Driving towards electrification

The impact of electric buses after one school year
Arjun Jindal
Paly students board the electric school bus on their way back home. “The gas buses are more rumbly and the electric buses are way more smooth,” sophomore Khrisar Magana-Chavez said.

Walking past Palo Alto High School’s bus pick-up area after school, a “ding ding” sound replaces the once-loud diesel engine that polluted the air with noise. You may have noticed by now that the two school buses used for student transportation at Paly are now electric, with “EV1” and “EV2” stickered on the side. 

With an investment of over $1 million in two electric buses and charging infrastructure, the switchover is a drive toward Palo Alto Unified School District’s commitment to sustainability, according to chief business officer Carolyn Chow. 

Since the buses’ implementation in August last year, the buses have been benefiting students, drivers, and the environment in both Palo Alto and East Palo Alto.

According to Sophia Lee, co-president of the Paly ECO Club, club members played a role in advocating for the adoption of the buses. Lee is proud that the district finally brought the club’s vision to life after the project’s inception three years ago. 

“We started with [the idea of] electric school buses because we thought it was an easier goal than to make all of the roofs in Paly [have] solar panels, like completely altering the architecture of these buildings,” Lee said. “We knew they [school buses] were pretty frequently used and …  they release a lot of CO2.”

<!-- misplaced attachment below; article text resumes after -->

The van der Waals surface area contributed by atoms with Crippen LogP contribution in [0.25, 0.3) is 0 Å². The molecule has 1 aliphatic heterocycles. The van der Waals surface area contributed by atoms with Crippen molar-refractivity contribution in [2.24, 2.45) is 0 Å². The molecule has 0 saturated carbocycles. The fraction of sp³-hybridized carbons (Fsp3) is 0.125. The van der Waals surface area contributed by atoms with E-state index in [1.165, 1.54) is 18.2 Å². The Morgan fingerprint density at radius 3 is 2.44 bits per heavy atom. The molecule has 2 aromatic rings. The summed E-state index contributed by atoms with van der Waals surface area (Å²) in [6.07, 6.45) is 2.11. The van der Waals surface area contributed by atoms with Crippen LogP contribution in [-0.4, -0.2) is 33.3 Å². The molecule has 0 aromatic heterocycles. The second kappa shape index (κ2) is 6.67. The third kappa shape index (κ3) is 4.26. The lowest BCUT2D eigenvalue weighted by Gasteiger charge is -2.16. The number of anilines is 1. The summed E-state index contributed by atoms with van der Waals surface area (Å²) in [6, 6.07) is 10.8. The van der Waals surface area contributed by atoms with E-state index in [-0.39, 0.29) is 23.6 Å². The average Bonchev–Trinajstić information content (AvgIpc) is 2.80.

In collaboration with Gunn High School’s Green Team, they talked with PAUSD board members and created a petition which accumulated over 500 signatures from community members. 

Beyond the benefits of sustainability and Paly ECO Club’s achievement, these new electric buses are also loved by commuting students. They offer a smooth ride that was not available with the old diesel buses. 

“The gas buses are more rumbly and the electric buses are way more smooth,” sophomore Khrisar Magana-Chavez said.

In addition, students riding the electric buses also appreciate the more eco-friendly ride, complimenting the district and the benefits the buses provide. 

“I think it’s very eco-friendly,” sophomore Jose Pinto Saldana said. “I think it’s very thoughtful of the school districts to implement these buses…I know that it takes less money and less fuel for it to travel because it has better mileage too.”

The buses are also a boon to cyclists, according to Chow. 

“It’s just a very clean experience,” Chow said. “You know, I’m not on my bike getting shrouded in a black cloud of diesel smoke if I’m following one of our buses. That makes me really proud.” 

The adoption of the buses has been a learning experience for school district members, as they have had to train bus drivers and acquire the right charging infrastructure, Chow said. 

Though the buses have been a success so far, Chow believes that more charging infrastructure is needed to expand the fleet. 

“I’m hesitant about going all-in right now until there is more infrastructure to support the charging of the buses,” Chow said. “It’s a really big charging station with a lot of wattage and means you can’t go into a car charging station and plug the bus in. So it’s quite a bit different and the opportunities for charging just aren’t that prevalent.”

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William Xue
William Xue, Managing Editor
Vivian Lin
Vivian Lin, Staff Writer
Vivian (Class of 2025) joined Veritas in her sophomore year. In her free time, she loves to do photography, make art, and spend time outdoors.

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